Cooperative chemical-mechanical interactions during ion exchange promote rotational ordering in hydrated montmorillonite

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Authors

Michael L Whittaker , Laura N. Lammers, Sergio Carrero Romero, Benjamin Gilbert , Jillian F. Banfield

Abstract

Ion exchange in clays plays a major role in water, nutrient, and contaminant storage and transport in clay-rich media including soils, sediments, and suspensions. Here, we show that ion exchange between sodium and potassium in hydrated montmorillonite is a cooperative process that couples ionic transport to interlayer forces that alter mesoscale particle structures. Fluctuations in cation concentration, hydration, and basal spacing within an interlayer initiate swelling or collapse that propagates once a local concentration threshold is exceeded. Coupling between adjacent interlayers then leads to collapse or swelling throughout an entire particle. Sodium- and potassium-rich particles are found to be distinct phases with a free energy difference comparable to the thermal energy, which dynamically equilibrate through the exchange of both ions and individual montmorillonite layers. This process promotes stacking order from initially turbostratic particles via (nearly-)oriented attachment. A far more dynamic picture of clay colloids than previously expected highlights the role of nanoscale chemical-mechanical feedback in natural ion exchange phenomena.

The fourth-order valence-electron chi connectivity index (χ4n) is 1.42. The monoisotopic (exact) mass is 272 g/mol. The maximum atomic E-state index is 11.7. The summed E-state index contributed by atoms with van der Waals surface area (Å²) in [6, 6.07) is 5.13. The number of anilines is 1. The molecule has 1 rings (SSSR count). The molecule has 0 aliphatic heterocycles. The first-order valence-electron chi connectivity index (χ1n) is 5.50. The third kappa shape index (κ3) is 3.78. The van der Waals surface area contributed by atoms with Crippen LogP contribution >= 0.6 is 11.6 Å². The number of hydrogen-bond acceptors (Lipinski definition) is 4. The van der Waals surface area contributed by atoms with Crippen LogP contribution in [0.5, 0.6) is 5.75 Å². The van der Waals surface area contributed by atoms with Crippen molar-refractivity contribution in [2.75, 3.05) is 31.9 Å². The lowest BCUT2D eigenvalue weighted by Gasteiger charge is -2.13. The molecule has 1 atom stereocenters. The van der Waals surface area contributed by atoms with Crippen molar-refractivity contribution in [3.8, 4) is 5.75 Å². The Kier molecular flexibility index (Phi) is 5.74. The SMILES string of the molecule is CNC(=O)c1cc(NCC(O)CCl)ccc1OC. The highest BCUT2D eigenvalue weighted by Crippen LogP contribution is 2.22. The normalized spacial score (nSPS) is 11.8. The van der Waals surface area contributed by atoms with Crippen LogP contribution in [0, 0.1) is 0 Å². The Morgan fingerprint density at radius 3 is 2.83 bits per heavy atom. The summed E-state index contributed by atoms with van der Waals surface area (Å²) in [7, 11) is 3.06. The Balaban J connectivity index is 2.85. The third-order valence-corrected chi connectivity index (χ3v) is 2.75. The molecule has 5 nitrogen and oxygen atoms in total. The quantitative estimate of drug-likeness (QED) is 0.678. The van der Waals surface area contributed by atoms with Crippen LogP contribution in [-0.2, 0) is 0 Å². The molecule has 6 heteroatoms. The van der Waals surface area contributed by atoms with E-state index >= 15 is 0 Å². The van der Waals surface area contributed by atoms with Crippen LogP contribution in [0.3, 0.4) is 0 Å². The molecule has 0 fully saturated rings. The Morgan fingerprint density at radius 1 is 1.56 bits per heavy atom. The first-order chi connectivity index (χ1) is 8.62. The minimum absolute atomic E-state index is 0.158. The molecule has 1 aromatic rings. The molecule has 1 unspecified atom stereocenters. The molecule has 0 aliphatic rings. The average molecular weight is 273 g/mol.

DOI

https://doi.org/10.31223/osf.io/pzg9n

Subjects

Earth Sciences, Geochemistry, Physical Sciences and Mathematics

Keywords

clay, ion exchange, montmorillonite, phase transition, spinodal, turbostratic

Dates

Published: 2019-01-10 01:16

Last Updated: 2019-03-31 21:37

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License

CC BY Attribution 4.0 International

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